American Airlines has announced major improvements for how they handle travel credits. The Points Guy reports that American Airlines will convert existing “Flight Credit” into “Trip Credit” and that credit will gain a good deal of flexibility in the process. This won’t be immediate as they are piloting the program right now, but this is a very positive change overall and one that we can hope other airlines copy.
While many airlines have had flexible change and cancellation policies due to the pandemic, the difficult thing has been navigating what happens to the various credits. Under the current system for most members, cancelling an American Airlines paid ticket results in a flight credit that can only be used by the passenger originally scheduled to travel. Furthermore, only one flight credit can be used per booking on AA.com (and only two over the phone), so if you have multiple credits from multiple cancelled trips where you were scheduled to fly, you couldn’t combine them and book a new trip for yourself, nor could you use them to book separate tickets for your friends or family members. That system results in having multiple small credits that have to be tracked and used separately.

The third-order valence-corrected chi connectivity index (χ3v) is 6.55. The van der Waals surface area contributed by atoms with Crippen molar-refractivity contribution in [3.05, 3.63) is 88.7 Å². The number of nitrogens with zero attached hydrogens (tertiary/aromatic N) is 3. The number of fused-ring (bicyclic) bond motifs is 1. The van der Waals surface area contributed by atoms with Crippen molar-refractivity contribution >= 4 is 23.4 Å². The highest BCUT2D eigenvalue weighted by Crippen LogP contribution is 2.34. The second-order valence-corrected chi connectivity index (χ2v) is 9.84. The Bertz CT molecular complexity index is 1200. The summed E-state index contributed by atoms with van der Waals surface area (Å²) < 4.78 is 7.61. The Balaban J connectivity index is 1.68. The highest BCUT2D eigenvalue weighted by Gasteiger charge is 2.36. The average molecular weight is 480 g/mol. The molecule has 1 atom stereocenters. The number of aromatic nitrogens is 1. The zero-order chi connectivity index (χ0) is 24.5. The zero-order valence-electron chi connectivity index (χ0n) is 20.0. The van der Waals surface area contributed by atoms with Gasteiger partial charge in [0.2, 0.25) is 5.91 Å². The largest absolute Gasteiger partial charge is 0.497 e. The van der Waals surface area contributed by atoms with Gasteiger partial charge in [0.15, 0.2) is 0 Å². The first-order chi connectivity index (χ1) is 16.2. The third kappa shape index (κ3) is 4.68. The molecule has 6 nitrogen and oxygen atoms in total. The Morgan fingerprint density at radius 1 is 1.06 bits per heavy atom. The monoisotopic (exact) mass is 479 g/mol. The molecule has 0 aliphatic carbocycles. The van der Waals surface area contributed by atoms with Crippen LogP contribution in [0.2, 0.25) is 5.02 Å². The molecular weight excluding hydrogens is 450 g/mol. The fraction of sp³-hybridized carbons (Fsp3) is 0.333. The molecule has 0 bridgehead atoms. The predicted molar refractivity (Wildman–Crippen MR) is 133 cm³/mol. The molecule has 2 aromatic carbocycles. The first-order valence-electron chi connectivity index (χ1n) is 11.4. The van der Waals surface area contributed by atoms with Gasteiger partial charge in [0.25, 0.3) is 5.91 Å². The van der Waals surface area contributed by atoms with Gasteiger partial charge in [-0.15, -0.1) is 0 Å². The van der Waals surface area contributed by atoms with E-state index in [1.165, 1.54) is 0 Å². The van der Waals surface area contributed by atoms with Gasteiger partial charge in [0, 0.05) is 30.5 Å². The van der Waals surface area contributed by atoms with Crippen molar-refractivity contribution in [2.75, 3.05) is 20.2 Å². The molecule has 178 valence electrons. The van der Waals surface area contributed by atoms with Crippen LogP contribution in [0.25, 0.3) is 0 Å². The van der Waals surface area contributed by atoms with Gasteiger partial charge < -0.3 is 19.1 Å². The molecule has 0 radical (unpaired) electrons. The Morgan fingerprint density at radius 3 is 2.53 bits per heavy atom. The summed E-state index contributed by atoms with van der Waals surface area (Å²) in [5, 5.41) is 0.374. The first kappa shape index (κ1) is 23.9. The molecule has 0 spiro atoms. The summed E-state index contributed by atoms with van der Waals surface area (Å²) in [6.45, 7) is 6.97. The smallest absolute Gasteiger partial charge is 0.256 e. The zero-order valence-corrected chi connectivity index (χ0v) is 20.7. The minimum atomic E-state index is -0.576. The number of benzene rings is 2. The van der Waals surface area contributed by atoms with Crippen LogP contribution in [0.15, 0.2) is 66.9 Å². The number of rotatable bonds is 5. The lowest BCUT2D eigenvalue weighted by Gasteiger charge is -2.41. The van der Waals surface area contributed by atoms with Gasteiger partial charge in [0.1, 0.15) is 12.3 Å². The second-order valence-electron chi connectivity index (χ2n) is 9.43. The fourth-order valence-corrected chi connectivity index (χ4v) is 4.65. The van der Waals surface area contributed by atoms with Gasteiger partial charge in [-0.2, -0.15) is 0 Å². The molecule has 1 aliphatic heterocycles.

On the flip side, the new Trip Credit will work very differently: “Trip Credit” will be more easily combinable since you can use up to eight separate trip credits on a single booking. Furthermore, you’ll be able to use it to book travel for anyone, so you won’t be limited to booking for the originally-ticketed passenger(s). You will also be able to use it to book travel on American’s oneworld or other partner airlines, so Trip Credit will have a lot more flexibility.
Trip Credits will also be automatically stored in your AAdvantage account, which makes it a lot easier to track. I’ve appreciated this trend from airlines of making those credits easier to track. The last time I took a voluntary bump a couple of years ago, the gate agent encouraged me to take a picture of it with my phone so I wouldn’t lose the information (telling me that it wouldn’t be retrievable if I lost it). Being able to find this stuff right in your online account is a lot more convenient.
So far, American is only rolling this out to select elite members and only on relatively simple single-passenger bookings. However, from what TPG is reporting, it seems that American does intend to eventually roll this out to all members. That’s great news as this policy makes a lot of sense. The previous policies weren’t particularly customer-friendly.
I very much hope to see this catch on at other airlines. In the past two weeks, I have rebooked a single United flight no less than 5 times. I saw this morning that the price of the flight I’m on now has dropped another $30 since I last rebooked it yesterday and I didn’t immediately cancel and rebook specifically because of the hassle of small travel credits that can’t be combined (I already have several $30-$80 credits on United that can’t be combined, which kind of stinks). This new AA policy would be a welcome change indeed.